We’ve all been there at one time or another. Something is…just a bit off in your relationship. You can feel it. No, this isn’t a lets-draw-up-the-divorce-papers scenario. But there’s a palpable sense of distance and disconnection. Maybe it’s due to a sudden change in schedules. Maybe it’s because every day feels the same and you’ve both fallen into a little bit of a funk. Maybe it’s something else entirely.
Whatever the case, you’ve noticed that your relationship feels distanced and want to take some steps to close that space. Good for you. Here, then, are a variety of small, nice things to do if you feel disconnected from your partner. Will they all work for you? No, but each requires effort. And effort is what’s needed to make a change.
Talk about it. Seriously. Your partner is not a mind-reader. If you don’t bring up the fact that you feel distance, they won’t know how you feel and you won’t know how they feel. Hell, they may be surprised that you feel it. Either well, it will be helpful. So put it out in the open, explain what’s on your mind, and listen to your partner do the same.
Don’t blindside them when they have a five minute break from work or they finished bathing the kids. Choose the right time to bring it up.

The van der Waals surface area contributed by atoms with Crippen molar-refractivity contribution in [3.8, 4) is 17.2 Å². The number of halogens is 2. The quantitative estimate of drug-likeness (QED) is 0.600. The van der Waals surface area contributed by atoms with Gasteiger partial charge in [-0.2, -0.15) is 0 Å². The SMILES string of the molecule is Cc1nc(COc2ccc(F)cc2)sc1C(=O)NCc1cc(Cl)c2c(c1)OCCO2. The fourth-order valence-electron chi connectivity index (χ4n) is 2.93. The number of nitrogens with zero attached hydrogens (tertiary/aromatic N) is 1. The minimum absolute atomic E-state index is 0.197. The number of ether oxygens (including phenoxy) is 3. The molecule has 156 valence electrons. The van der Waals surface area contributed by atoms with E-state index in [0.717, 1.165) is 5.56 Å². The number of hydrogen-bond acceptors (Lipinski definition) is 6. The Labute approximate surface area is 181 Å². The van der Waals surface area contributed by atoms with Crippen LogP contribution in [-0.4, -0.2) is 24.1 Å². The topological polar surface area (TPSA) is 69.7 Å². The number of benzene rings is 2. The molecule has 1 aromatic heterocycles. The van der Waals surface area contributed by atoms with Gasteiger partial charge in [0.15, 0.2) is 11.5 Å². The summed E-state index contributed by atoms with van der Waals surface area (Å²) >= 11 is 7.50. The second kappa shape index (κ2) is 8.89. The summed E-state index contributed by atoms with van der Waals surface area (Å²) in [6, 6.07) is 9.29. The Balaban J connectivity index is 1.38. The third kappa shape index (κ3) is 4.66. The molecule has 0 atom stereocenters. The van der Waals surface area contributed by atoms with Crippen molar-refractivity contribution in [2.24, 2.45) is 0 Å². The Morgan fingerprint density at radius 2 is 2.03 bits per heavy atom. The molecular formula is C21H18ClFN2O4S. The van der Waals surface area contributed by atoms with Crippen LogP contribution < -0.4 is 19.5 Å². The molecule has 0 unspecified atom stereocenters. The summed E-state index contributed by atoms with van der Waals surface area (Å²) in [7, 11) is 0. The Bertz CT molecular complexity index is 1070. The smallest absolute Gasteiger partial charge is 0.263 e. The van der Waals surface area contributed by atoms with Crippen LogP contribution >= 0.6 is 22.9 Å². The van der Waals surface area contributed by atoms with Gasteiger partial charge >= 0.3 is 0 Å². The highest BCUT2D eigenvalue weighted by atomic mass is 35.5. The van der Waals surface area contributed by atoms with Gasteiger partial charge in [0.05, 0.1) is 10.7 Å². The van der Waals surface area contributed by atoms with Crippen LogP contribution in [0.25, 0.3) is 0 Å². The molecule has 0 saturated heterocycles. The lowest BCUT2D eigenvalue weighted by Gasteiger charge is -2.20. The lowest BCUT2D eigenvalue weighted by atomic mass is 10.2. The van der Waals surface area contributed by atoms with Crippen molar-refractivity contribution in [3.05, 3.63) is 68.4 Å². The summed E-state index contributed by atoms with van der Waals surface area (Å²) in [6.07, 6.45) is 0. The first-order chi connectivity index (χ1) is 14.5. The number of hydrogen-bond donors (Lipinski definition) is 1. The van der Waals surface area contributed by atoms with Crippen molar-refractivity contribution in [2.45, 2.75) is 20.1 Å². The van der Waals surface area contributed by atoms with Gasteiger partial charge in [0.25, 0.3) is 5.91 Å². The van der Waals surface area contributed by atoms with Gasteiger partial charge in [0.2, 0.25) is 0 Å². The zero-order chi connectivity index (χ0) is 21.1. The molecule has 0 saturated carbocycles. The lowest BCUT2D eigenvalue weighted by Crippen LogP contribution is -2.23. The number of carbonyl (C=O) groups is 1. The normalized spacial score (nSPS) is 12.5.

Show appreciation. And be specific about it. Mention the loving way they defused that tantrum the other day. Compliment them on how thoughtful they are. Tell them they’re a wonderful parent. Make it known that you’re paying attention.
Ask questions. About work. About friends. About colleagues. About sex. About anything and everything. Importantly, listen actively and remember the answers. Curiosity is what keeps couples connected.
Offer up information about yourself, too. Did you eat a great sandwich today? Hear a great song? Are you working on something interesting at the office? Did your toddler do something ridiculous at the park this morning? Tell your partner. You need to be three-dimensional, too.
Make time for one another. Even if it’s just 20 minutes together doing the dishes after dinner. Set aside the time. Disconnection often happens when alone time is not actively pursued.
And make plans for next month. Real plans. The more interesting the better. Is there a cool show in town? An interesting restaurant that you both want to eat at? An axe-throwing place you want to check out? Whatever the case, find something that will give you something to talk about and connect over.
But also discuss far-off plans. Excitedly talking about the future helps make it obvious that you will both be together for the long haul. And who doesn’t like to imagine the good things to come? “Wouldn’t it be amazing to sail around the Greek isles together when we’re retired?” Yeah, it would.
Download a relationship or sex app. Use them on your next date night. Many contain a variety of exercises to help stave off boredom. Here are a few to check out.
Plan a date night. In or out. Fancy or casual. Just make it happen.
Text. Call. Occasionally pop in and say hi. Don’t be overbearing, but check in because you want to.
Put down the damn phone. If you can’t go five minutes without thumbing through Instagram, you can’t expect your partner to think you’re listening.
Say thank you. However often you think you’re saying it, say it more.
Identify your spouse’s love language. Speak it often.